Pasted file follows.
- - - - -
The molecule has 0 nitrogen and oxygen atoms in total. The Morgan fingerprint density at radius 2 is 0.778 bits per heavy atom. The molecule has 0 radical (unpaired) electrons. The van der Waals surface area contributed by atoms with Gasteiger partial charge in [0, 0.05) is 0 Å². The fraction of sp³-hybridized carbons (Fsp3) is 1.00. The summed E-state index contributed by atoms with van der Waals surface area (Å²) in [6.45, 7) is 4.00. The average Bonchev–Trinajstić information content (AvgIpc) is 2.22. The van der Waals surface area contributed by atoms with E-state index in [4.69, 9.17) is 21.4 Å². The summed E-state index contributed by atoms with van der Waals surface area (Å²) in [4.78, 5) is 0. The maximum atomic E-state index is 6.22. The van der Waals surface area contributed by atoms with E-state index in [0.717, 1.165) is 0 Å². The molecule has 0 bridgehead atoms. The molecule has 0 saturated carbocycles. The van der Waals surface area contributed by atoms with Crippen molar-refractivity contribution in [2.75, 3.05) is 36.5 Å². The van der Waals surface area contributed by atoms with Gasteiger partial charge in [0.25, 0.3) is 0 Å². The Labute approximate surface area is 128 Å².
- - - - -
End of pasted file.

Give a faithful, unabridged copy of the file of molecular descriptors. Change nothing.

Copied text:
The molecule has 0 nitrogen and oxygen atoms in total. The Morgan fingerprint density at radius 2 is 0.778 bits per heavy atom. The molecule has 0 radical (unpaired) electrons. The van der Waals surface area contributed by atoms with Gasteiger partial charge in [0, 0.05) is 0 Å². The fraction of sp³-hybridized carbons (Fsp3) is 1.00. The summed E-state index contributed by atoms with van der Waals surface area (Å²) in [6.45, 7) is 4.00. The average Bonchev–Trinajstić information content (AvgIpc) is 2.22. The van der Waals surface area contributed by atoms with E-state index in [4.69, 9.17) is 21.4 Å². The summed E-state index contributed by atoms with van der Waals surface area (Å²) in [4.78, 5) is 0. The maximum atomic E-state index is 6.22. The van der Waals surface area contributed by atoms with E-state index in [0.717, 1.165) is 0 Å². The molecule has 0 bridgehead atoms. The molecule has 0 saturated carbocycles. The van der Waals surface area contributed by atoms with Crippen molar-refractivity contribution in [2.75, 3.05) is 36.5 Å². The van der Waals surface area contributed by atoms with Gasteiger partial charge in [0.25, 0.3) is 0 Å². The Labute approximate surface area is 128 Å².